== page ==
A Growing Demographic
The statistics and the research may vary, but it’s quite clear: girl gamers are here, and they’re here to stay. Especially in the online realm, women make up a growing demographic of gamers who are just as passionate about playing as your typical gamer guy.
But as a girl gamer myself, it’s abundantly clear that the video game industry is not only run by a majority of men, but it’s catered to them as well. And it doesn’t seem to be changing much. Of course, catering to men makes sense from a business perspective, or at least it used to. But statistics indicate that’s no longer the case. And for some reason, many video game companies are just not willing to change to accommodate that shift. Maybe it’s part of the whole industry, so deep-seeded, that executives and producers can’t think outside of the box. But really, it’s still not an excuse. It’s honestly disgraceful at times, and downright disrespectful.
The Lara Croft Syndrome
Now, my intent here isn’t to start a flame war. There are plenty of women who are completely content with video games the way they are, and have no desire to see games change into anything other than they are. In fact, they like that they’re playing in a “Man’s Realm”. And that, of course, is absolutely fine. What irks me is that, so often, playing video games still feels like crossing into a man’s territory—like finding yourself in a world you weren’t taken into consideration. Aleah Tierny puts it into perspective in her article “What Women Want” when she talks about the Lara Croft syndrome:
I couldn’t wait to load and play Tomb Raider when it first came out, but when I saw Lara, I just couldn’t take the game seriously. The giant twin pyramids mounted onto her chest look like something she could use to impale her enemies. In many ways her kick-butt presence is a triumph, but the designers’ decision to sexualize her to the point of deformity angered me. I couldn’t get past her proportions, so I put the game away.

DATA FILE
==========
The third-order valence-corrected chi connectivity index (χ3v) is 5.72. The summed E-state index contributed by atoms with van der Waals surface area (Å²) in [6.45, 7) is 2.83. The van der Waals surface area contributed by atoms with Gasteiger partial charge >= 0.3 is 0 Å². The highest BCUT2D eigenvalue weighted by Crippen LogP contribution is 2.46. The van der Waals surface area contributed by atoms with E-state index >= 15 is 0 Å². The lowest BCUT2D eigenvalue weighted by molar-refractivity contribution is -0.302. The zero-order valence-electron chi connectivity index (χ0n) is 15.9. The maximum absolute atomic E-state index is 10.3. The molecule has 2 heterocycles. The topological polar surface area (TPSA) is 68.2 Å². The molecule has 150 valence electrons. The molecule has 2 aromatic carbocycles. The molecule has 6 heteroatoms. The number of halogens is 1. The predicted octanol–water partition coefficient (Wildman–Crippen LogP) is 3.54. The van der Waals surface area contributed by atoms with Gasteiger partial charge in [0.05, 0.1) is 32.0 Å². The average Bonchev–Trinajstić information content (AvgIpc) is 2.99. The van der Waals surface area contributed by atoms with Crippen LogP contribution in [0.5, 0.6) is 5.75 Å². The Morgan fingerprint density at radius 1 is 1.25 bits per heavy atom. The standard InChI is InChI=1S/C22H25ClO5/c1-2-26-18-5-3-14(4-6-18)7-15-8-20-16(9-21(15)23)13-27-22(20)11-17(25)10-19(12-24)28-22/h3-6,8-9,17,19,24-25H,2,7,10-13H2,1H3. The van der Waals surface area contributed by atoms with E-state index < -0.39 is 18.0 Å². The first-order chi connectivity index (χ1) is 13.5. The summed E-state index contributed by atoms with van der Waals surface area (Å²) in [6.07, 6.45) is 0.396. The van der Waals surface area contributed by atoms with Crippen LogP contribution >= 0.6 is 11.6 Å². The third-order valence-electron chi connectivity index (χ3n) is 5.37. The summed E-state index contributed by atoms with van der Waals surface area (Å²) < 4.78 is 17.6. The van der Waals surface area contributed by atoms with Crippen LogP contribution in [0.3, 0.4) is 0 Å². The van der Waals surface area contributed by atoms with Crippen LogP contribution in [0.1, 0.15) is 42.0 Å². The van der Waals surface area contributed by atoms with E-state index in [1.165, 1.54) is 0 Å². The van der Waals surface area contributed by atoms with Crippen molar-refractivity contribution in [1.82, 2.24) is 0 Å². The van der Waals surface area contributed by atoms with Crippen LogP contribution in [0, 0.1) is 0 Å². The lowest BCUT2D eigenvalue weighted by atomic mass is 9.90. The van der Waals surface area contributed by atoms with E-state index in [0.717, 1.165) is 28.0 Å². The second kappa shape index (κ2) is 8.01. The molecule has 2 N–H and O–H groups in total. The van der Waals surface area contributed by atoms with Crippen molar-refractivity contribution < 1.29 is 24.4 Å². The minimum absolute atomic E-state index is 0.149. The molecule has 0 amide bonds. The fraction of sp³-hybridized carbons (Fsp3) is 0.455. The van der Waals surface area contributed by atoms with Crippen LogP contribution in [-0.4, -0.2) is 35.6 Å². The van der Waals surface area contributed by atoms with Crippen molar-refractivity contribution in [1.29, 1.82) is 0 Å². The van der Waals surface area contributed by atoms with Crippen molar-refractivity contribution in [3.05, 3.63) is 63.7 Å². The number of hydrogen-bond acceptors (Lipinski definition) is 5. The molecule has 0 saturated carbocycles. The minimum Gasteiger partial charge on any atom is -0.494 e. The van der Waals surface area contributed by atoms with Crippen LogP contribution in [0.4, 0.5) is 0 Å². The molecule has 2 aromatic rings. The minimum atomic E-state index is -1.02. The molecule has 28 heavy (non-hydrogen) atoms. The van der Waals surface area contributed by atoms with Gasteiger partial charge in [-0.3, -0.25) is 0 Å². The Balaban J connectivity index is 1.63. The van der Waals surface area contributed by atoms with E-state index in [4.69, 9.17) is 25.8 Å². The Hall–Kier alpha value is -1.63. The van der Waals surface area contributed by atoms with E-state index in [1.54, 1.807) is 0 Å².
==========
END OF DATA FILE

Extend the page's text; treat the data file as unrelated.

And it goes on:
Customization and Character Creation
I know, for many of you readers, this might not make sense. But let’s take my most recent game obsession, Dragon Age, and maybe you’ll see what I mean. First, Dragon Age gets huge props for even allowing play as a woman. Believe it or not, there is an an entire group of people who like playing as women, and not just to stare at the avatars in their bras during cutscenes in dungeons (you know who you are). Fact is, I never really got into games much until I was able to play women. Mario Brothers didn’t get cool until I could float around as Princess Peach; Warcraft didn’t have the appeal until I could log on as a female paladin. And the #1 reason I haven’t gotten into Red Dead Redemption is because I don’t get to play a gal. (I will also point out that Dragon Age also gets props for taking on gender stereotypes with Shale; but since it’s already been written about, I’ll just direct you to that article here.)
Dragon Age allows for some pretty high-level customization starting out the game. You can really mold your character however you want, down to overbites and skin tone. Which, for girls like me who were brought up with Barbies, definitely holds appeal. I’m not embarrassed to admit that a huge component of my game play is feeling as if the character is utterly mine. Not me, but mine.